Copyright © The British Psychological Society Reproduction in any form (including the internet) is prohibited without prior permission from the Society

66 Maarten Vansteenkiste and Kennon M. Sheldon

In a similar vein, MI developed in part from dissatisfaction with the prescriptive nature of many treatment approaches. For example, confrontational therapies (e.g.

DiCocco, Unterberger, & Mack, 1978; Moore & Murphy, 1961) say that clinicians should confront people with the strongest potential negative effects of their current situation, so as to enhance the threat – such fear is thought to be the energizer of the change process. As another example, rational-emotive therapy involves confronting clients with their ‘irrational cognitions’, as defined by the therapist (Ellis, 1962), and pressuring the client to change them. In contrast, Miller and Rollnick (2002) argue that fear-inducing or pressuring communications can immobilize the individual, making the possibility of change more remote (Miller, Benefield, & Tonigan, 1993; Patterson & Forgatch, 1985).

Rather than being confrontational and controlling or trying to directly persuade clients to change (Stockwell, 1995), clinicians should instead try to create a situation in which clients engage in self-exploration and contemplation of change. This, in turn, improves clients’ treatment decisions because these come from themselves rather than from the clinician (Amrhein, Miller, Yahne, Palmer, & Fulcher, 2003; Ginsburg, Mann, Rotgers, & Weekes, 2002). In short, both SDT and MI developed as alternatives to theoretical paradigms that emphasize the external controls, contingencies, or criticisms that can influence human behaviour.

Shared assumptions regarding human nature and therapy Further, MI and SDT also share a common set of metatheoretical beliefs regarding positive human nature. Both theories claim that clients possess a powerful potential for change – that a client is an active, growth-oriented organism who has a natural tendency towards personal development and change, and that every client has strong inner resources to realize such change. The task of the clinician is to evoke and strengthen this inner resourcefulness, facilitating the natural change process that is already inherent in the individual, rather than trying to impose motivation or ‘install’ a change process via the use of externally controlling strategies. Thus, for both MI and SDT, counselling is not a prescriptive activity in which the therapist directs and guides the change process, but rather an eliciting or drawing out of motivation from people by supporting their inner resources and authentic world-view. Miller and Rollnick (2002) label this approach as MI, or ‘a together looking at something’ (p. 25). As we will see below, this is also what is generally meant by SDT’s concept of autonomy-support.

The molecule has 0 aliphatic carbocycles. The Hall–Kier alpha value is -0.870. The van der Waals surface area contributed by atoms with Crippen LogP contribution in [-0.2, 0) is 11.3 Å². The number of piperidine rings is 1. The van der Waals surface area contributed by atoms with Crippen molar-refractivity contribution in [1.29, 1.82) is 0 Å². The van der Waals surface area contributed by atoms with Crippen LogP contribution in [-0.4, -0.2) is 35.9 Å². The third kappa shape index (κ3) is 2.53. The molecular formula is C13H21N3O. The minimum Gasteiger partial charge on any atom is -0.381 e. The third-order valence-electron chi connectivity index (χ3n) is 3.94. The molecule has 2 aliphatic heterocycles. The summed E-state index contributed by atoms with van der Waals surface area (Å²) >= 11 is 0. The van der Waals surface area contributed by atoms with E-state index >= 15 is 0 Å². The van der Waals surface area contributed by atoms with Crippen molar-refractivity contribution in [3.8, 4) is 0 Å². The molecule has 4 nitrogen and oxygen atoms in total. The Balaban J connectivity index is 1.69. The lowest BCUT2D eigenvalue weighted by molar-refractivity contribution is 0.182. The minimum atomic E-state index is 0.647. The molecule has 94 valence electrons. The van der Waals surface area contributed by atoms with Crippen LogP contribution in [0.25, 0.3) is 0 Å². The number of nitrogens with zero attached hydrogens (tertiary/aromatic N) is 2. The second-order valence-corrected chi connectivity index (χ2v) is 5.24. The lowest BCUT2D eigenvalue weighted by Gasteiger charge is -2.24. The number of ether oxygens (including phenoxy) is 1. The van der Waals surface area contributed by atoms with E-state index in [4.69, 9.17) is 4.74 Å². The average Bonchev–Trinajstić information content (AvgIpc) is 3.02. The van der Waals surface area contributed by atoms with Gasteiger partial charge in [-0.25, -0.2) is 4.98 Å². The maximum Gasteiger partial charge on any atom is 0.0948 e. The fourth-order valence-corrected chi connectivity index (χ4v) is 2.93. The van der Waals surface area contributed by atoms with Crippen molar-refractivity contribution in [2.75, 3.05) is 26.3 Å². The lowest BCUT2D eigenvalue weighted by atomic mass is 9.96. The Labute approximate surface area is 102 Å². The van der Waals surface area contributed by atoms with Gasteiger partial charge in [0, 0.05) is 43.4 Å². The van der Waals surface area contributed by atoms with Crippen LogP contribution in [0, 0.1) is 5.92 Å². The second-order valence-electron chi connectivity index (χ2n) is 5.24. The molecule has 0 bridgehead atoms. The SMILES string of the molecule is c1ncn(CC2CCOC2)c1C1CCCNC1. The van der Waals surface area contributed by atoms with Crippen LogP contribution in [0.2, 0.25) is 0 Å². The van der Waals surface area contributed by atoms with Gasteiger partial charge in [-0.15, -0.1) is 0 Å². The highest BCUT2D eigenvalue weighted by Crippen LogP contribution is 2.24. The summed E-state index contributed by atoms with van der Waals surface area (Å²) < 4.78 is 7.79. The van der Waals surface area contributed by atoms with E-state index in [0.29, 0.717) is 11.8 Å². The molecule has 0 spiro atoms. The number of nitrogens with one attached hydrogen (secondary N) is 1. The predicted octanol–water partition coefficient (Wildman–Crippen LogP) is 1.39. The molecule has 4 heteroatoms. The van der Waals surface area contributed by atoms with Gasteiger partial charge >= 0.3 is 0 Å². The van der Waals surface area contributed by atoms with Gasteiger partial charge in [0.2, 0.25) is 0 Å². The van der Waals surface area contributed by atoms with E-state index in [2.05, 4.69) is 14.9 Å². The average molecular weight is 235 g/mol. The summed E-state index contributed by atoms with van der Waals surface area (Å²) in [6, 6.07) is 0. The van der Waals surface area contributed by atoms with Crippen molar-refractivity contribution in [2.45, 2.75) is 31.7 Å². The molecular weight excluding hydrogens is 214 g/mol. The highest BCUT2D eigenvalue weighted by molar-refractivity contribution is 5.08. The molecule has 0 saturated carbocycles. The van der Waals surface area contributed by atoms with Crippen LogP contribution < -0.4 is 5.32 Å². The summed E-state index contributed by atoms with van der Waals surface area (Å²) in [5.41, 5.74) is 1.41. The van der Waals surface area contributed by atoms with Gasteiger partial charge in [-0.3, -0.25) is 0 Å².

Notably, the principles advocated by both approaches can be described as ‘contentfree’. That is, they are independent of what message or programme is being promoted, instead focusing on how it is promoted. This implies that they can be applied to enhance almost any particular form of treatment, because they are primarily concerned with the manner (i.e. collaborative/supportive versus confrontational) in which treatment interventions are delivered (Geller, Brown, Zaitsoff, Goodrich, & Hastings, 2003).

Consistent with this claim, Sheldon et al. (2003) demonstrated that being autonomysupportive is fully compatible with many existing clinical approaches, such as cognitivebehavioural therapy, desensitization therapy, and interpersonal therapy.

Using SDT to clarify MI’s conception of motivation The motivation for change: Intrinsic, or internalized extrinsic?